I have made some changes to the website. Members should have received an email from me.
1. I have moved the Members menu from the top of the page into the right hand column.
2. You no longer need to use the special password the-real-stanza to access the Members page. You need to be logged in to view the page – you will be directed to the login page if you aren’t.
3. I have added a StaPoWriMo menu below the Members menu. This will take you to a page containing a link for each day of the month. You need to be logged in to view the page – you will be directed to the login page if you aren’t.
4. When you login you will be taken to the home page, not the dashboard. You can access the dashboard from the black WordPress menu bar at the top of the page.
5. To add a poem to StaPoWriMo you should login and add your poem as normal. But instead of assigning category ‘workshop’ you should choose the category with the date where you want the poem to appear (there is one for each day oct 1, oct 2 etc).
Remember, if you forget your password you can request another from the login page. Your username is, with one or two exceptions, your first name followed by space followed by your last name.
Any problems contact me.
Happy StaPoWriMo. Do it, you know you can!
Write a poem a day for the month of October. That’s all.
Helpful video. No problems getting here.
Shall post a poem asap.
If you are having trouble moving around the Dashboard, Keith has provided a helpful YouTube video for you to follow. Sent out by email the link should have reached your inboxes on Wednesday. It may have arrived in your Spam folder…
These days there are so many websites that require you to logon that remembering passwords becomes a pain. Most people’s solution is to only use one or two different passwords. This is not a secure approach because if someone gets hold of one then they effectively have access to many sites. Fortunately these days there is a solution and that is to use software that will generate strong passwords, remember them on a per website basis and enter your login details for you when you want to login. The one I use is 1Password. You can find its details here.
A bit of flippancy…
On reading my emails this morning (I know, I shouldn’t until I’ve done at least 1000 words), some bright spark reminded me that it was 100 days until Christmas. (I think it’s a bit longer but never mind). After an initial Grrr, I thought about how I could turn this to my advantage..
What if I wrote 1000 words a day? That’s a book, or a lot of poems!
What if I lost 1lb a week, 14 weeks, that’s a stone!
What if I walked 5 miles a day, that’s 500 miles, though I may end up too far away to come to Stanza meetings?
So far, I’m still at the ‘What if’ stage……
Thanks to Keith for setting this up and for tackling all the teething troubles!
I don’t know if anyone might be interested but poet Matt Merritt has done an on-line interview with me. You can see it on his blog:
Last night at the stanza meeting I mentioned that I have written (but am still editing) a sequence of 23 poems. Some of these have been around for a while. However, I am slowly converting the sequence to use a form that I have invented (though doubtless, unbeknown to me, it has been invented many times before). The form is quite simple to explain, but a bit of a bugger to use. It is based on prime numbers.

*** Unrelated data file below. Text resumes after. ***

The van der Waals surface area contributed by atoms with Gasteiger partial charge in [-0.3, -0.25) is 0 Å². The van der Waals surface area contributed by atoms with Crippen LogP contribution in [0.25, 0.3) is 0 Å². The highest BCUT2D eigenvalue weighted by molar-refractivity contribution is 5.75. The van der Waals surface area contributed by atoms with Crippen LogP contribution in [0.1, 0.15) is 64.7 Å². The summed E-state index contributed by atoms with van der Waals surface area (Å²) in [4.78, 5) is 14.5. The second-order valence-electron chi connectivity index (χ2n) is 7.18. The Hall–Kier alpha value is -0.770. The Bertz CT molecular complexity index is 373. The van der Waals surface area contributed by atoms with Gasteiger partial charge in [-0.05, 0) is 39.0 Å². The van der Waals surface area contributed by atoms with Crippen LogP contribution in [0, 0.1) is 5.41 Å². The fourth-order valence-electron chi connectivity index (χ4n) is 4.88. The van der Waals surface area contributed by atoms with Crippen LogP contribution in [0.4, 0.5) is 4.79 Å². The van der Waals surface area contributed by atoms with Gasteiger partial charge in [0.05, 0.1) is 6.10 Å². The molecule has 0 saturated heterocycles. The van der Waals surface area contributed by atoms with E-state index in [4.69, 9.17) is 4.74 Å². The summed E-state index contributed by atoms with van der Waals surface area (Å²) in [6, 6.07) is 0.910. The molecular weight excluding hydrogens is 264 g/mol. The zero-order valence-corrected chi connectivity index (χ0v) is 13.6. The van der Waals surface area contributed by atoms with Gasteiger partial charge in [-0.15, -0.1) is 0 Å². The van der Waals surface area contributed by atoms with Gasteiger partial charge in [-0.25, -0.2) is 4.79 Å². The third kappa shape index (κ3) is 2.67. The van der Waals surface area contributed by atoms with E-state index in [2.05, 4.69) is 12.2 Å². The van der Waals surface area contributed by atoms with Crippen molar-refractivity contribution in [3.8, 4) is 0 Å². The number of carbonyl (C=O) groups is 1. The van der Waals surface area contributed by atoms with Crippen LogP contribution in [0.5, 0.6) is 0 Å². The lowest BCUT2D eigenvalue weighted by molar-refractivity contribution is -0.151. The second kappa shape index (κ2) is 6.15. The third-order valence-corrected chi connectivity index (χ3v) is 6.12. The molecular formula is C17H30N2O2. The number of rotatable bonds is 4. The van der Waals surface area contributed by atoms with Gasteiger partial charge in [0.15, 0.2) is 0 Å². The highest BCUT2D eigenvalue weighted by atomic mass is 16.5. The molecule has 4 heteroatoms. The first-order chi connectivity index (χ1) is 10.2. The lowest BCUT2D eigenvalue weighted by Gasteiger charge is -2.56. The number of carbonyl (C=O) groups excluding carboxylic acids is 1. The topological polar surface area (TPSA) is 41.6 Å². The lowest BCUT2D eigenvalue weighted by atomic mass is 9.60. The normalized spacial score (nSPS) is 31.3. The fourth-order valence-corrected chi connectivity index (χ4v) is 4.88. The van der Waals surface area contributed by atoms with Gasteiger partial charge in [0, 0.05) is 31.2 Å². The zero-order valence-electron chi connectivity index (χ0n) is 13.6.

For those who don’t know, or have forgotten, what a prime number is the explanation is simple: a prime number is a whole number that is only divisible by itself or 1. So for example 1, 2, 3, 5, 7, 11, 13, 17, 19 are the first 9 prime numbers. Mathematicians have been in love with the primes since the time of the Greeks, and maybe longer. Euclid (he of the Elements) proved two of the most important facts about primes. First he proved that there are infinitely many of them. More importantly he proved what is now known as the Fundamental Theorem of Arithmetic. This states that if you take any number (100 say) then you can always break it down into a product of primes (so 100 = 2 x 2 x 5 x 5). What’s more this can only be done one way – there is no other way of breaking 100 into a product of primes. The prime numbers are the building blocks of the whole number system!
The way I use primes in the form is twofold. First the poem must contain a prime number of lines (excluding the title). Second, each line (including the title) must contain a prime number of syllables. That’s it.
Below, by way of example, is another poem from the sequence. This one mentions someone called Mr C who has appeared in my poems lately. The poem actually first saw the light of day in 2001 after an Arvon course (my first), though it was quite different to the one here. Indeed I think I brought a version to a recent stanza meeting.
Candle drool blears at Milo.
His stubbled chin scrapes the breeze.
He reaches out over the garden railings
until he touches the crags of Golden Clough.
He shakes the dew from the Scots pines silhouetted on the horizon.
Drifting wood smoke snags his throat
while he’s splashing his face in a gritstone trough.
Blackbirds chink chink chink at his rude intrusion.
Somewhere a toilet flushes.
Steam vents from a pipe.
Someone coughs and a door slams.
An urge moves Milo to leap
into the stream by Lumb Mill.
me got language now ~ me help that mr c
me master blaster milo
The week is over.
Things will never be the same.
If you insert newline characters (return/enter ) when you type a poem you will end up with lines that look double spaced. To get single spaced lines just hold the shift key down when you press enter/return.